It’s hard to imagine just how profoundly different Catholics in 1800’s America felt from their neighbors. Much of this had to do with anti-Catholicism, which led them, writes Charles Morris, to “execute a remarkable emotional withdrawal from secular America.” As a result, Morris notes, there arose a “parallel of Catholic organizations of every variety”: academic societies, publishing houses, lawyers’ and doctors’ guilds, to name a few.
Catholics even had their own separate literary world, replete with “Catholic novelists” and “Catholic poets.” By the early twentieth century, Father John Banister Tabb (1845-1909) was one of the shining stars of American Catholic poetry. (Tabb Poetry Societies were common up through the 1950’s.) A Confederate veteran from a distinguished Southern family, Tabb converted to Catholicism and became a priest at age 39. He spent the rest of his life teaching seminarians English literature and writing poems on the side.
A descendant of George Washington, Tabb grew up on a plantation near Richmond amid, his biographer notes, “a multitude of slaves.” Tabb made little reference to slavery in his life, except in paternalistic terms. (One of his later poems, titled “Mammy,” pays tribute to his childhood nurse.) Educated by a private tutor, he was raised Episcopalian.
Yet Tabb was raised with “a dense ignorance of Catholicity.” When he met his first Catholic priest, he asked the man if his father had also been a priest. “No, my son,” the cleric gently replied.
As the Civil War broke out, Tabb enlisted in the Confederate Navy. For three years he ran Union blockades until captured. In a prison camp. he befriended another future poet, Sidney Lanier. Tabb never relinquished his devotion to the Confederacy. When a student suggested he visit the North, he replied: “I am a Rebel unredeemed and unredeemable, and should not feel at home there.” Like many of his former comrades, Tabb had little interest in the plight of the newly freed slaves. Although he wasn’t an avowed racist, neither his personal nor public writings show any interest in the subject.
After the war, Tabb taught in an Episcopalian school in Baltimore, where he befriended the rector, Alfred Curtis. A “High Church” Episcopalian, Curtis later converted to Catholicism and became Bishop of Wilmington, Delaware. As Tabb’s spiritual director, Curtis was a strong influence. Tabb soon “crossed the Tiber” not long thereafter. In his later years, he wrote: “I would have been a member of the Church years before if I had learned what the Catholic doctrines were.”
In 1874, Tabb entered St. Charles College, a seminary in Ellicott City, Maryland, where he would spend the rest of his life as a seminarian and a faculty member. For several years his ordination was postponed while he taught English at the college level. (The faculty at St. Charles was always short-handed.)
Tabb was a “born teacher,” reciting long passages of poetry and prose with “rare ease and force.” One student recalled him reciting Percy Bysshe Shelley’s “Ode to a Skylark”:
When he had finished he was on tiptoe at the opposite corner of the room, breathless, as if eager to follow the bird in its flight. Instinctively the class broke out in applause. He modestly suppressed our enthusiasm with the remark: ‘Gentlemen, did you see that skylark soar? If there is a single boy in this class who did not see that lark and hear him sing, I forbid him ever again to open a book of poetry, for it would be a sheer waste of time.’ Need it be said that most of those present saw the lark and heard him sing?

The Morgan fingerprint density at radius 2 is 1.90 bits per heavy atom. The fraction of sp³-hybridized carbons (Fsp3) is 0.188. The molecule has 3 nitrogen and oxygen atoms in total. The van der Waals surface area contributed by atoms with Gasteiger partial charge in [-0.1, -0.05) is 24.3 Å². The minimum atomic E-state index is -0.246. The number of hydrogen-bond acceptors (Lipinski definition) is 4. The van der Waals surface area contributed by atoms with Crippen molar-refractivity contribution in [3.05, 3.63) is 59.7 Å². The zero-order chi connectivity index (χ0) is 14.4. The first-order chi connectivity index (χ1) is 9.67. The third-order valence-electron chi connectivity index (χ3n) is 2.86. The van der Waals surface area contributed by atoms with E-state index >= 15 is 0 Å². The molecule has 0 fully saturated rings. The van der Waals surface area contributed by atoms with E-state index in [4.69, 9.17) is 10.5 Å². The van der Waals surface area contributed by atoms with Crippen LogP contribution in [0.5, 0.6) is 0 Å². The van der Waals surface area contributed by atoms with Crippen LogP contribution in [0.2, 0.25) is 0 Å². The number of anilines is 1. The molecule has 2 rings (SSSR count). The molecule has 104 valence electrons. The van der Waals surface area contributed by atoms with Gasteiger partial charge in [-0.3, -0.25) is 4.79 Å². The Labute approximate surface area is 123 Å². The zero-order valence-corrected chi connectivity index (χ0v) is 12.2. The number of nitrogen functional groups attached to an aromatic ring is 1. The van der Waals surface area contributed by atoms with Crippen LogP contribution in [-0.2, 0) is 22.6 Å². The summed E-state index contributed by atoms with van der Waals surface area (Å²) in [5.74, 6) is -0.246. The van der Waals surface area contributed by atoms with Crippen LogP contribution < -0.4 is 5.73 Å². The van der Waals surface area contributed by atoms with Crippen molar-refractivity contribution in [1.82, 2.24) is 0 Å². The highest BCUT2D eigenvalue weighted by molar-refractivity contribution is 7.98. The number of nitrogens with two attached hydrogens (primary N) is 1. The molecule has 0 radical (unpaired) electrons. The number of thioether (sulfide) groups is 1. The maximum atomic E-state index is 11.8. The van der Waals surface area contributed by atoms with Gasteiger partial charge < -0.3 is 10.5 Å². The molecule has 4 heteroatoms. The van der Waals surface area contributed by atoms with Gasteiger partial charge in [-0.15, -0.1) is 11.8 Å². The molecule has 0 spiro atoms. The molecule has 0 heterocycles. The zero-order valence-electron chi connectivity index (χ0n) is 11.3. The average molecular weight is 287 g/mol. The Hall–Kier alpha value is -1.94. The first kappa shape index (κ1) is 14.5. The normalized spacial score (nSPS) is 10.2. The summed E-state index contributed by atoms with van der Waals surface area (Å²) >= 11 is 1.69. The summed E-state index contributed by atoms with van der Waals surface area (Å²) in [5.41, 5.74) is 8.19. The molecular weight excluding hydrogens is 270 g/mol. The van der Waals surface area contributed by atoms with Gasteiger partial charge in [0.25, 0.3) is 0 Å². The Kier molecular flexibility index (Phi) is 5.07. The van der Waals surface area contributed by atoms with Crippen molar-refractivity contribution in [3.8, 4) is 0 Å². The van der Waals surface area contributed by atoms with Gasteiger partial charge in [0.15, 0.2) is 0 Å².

Later on Tabb would dedicate one of his books to his students “active and passive; perfect and imperfect; past, present and future.”
After his ordination in December 1884, Tabb soon published his first volume of poems. Over the nest 25 years he wrote nearly a dozen books, including an English textbook. His subjects varied between religion and nature; reviews tended to be fairly positive. Tabb took great pride in his accomplishments; one former student recalled: “of his own published works, he was a liberal donor.”
Tabb was widely published in magazines such as Harper’s Monthly, The Atlantic Monthly, and Cosmopolitan. Yet his main influence was in Catholic circles, where he soon became a minor celebrity. At the time, many American Catholics were highly proud of the fact that one of their own had made it in the literary world. Well into the twentieth century, his poems were standard reading in Catholic colleges and universities.
Tabb’s specialty was the short, epigrammatic poem. Of all his poems, perhaps the one that has survived best is the poem he wrote for St. Damien of Molokai, better know at the time as “Father Damien”:
O God, the cleanest offering
Of tainted earth below,
Unblushing to my feet we bring–
‘A leper white as snow!’
Described as a “spare, tall man,” Tabb never enjoyed good health. Toward the end of his life, blindness set in, but he still dictated poems to a student-secretary. After his death on November 19, 1909, Tabb was buried in his native Virginia, whose hills and mountains he loved so much and frequently visited. Despite his sizable literary output, Tabb remained first and foremost a priest-teacher forming future priests. As his eulogist put it, “his religion consisted not in sentiment, but in service.”
(*The above drawing of Father Tabb is by Pat McNamara.)